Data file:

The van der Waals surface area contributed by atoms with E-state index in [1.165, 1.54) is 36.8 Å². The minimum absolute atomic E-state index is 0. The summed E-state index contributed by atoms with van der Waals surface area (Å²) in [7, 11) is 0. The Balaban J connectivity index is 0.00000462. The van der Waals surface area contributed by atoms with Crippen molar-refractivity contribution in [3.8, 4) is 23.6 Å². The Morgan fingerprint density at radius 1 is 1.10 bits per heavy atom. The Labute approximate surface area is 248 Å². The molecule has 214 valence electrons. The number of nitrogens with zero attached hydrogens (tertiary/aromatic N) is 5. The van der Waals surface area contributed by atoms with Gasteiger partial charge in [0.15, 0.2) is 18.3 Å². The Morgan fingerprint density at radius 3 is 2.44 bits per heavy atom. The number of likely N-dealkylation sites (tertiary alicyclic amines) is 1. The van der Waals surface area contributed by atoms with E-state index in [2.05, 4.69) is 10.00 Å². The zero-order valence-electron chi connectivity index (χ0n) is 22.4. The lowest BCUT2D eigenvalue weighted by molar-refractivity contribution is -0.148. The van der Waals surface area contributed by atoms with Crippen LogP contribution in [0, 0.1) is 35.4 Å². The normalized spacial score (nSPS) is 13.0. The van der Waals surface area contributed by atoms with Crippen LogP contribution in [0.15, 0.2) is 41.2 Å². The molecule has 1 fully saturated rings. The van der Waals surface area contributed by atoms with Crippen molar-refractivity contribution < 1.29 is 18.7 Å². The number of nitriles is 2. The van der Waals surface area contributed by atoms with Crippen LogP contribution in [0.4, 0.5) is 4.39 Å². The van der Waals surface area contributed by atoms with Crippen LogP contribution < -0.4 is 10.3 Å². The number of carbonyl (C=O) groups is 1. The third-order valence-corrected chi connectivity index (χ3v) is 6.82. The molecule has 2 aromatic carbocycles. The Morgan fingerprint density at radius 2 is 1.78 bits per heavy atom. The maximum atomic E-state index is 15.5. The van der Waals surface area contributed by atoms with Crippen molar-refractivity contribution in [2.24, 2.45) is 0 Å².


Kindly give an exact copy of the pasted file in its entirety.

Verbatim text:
The van der Waals surface area contributed by atoms with E-state index in [1.165, 1.54) is 36.8 Å². The minimum absolute atomic E-state index is 0. The summed E-state index contributed by atoms with van der Waals surface area (Å²) in [7, 11) is 0. The Balaban J connectivity index is 0.00000462. The van der Waals surface area contributed by atoms with Crippen molar-refractivity contribution in [3.8, 4) is 23.6 Å². The Morgan fingerprint density at radius 1 is 1.10 bits per heavy atom. The Labute approximate surface area is 248 Å². The molecule has 214 valence electrons. The number of nitrogens with zero attached hydrogens (tertiary/aromatic N) is 5. The van der Waals surface area contributed by atoms with Gasteiger partial charge in [0.15, 0.2) is 18.3 Å². The Morgan fingerprint density at radius 3 is 2.44 bits per heavy atom. The number of likely N-dealkylation sites (tertiary alicyclic amines) is 1. The van der Waals surface area contributed by atoms with E-state index in [2.05, 4.69) is 10.00 Å². The zero-order valence-electron chi connectivity index (χ0n) is 22.4. The lowest BCUT2D eigenvalue weighted by molar-refractivity contribution is -0.148. The van der Waals surface area contributed by atoms with Crippen LogP contribution in [0, 0.1) is 35.4 Å². The normalized spacial score (nSPS) is 13.0. The van der Waals surface area contributed by atoms with Crippen LogP contribution in [0.15, 0.2) is 41.2 Å². The molecule has 1 fully saturated rings. The van der Waals surface area contributed by atoms with Crippen molar-refractivity contribution < 1.29 is 18.7 Å². The number of nitriles is 2. The van der Waals surface area contributed by atoms with Crippen LogP contribution in [0.4, 0.5) is 4.39 Å². The van der Waals surface area contributed by atoms with Crippen LogP contribution < -0.4 is 10.3 Å². The number of carbonyl (C=O) groups is 1. The third-order valence-corrected chi connectivity index (χ3v) is 6.82. The molecule has 2 aromatic carbocycles. The Morgan fingerprint density at radius 2 is 1.78 bits per heavy atom. The maximum atomic E-state index is 15.5. The van der Waals surface area contributed by atoms with Crippen molar-refractivity contribution in [2.24, 2.45) is 0 Å².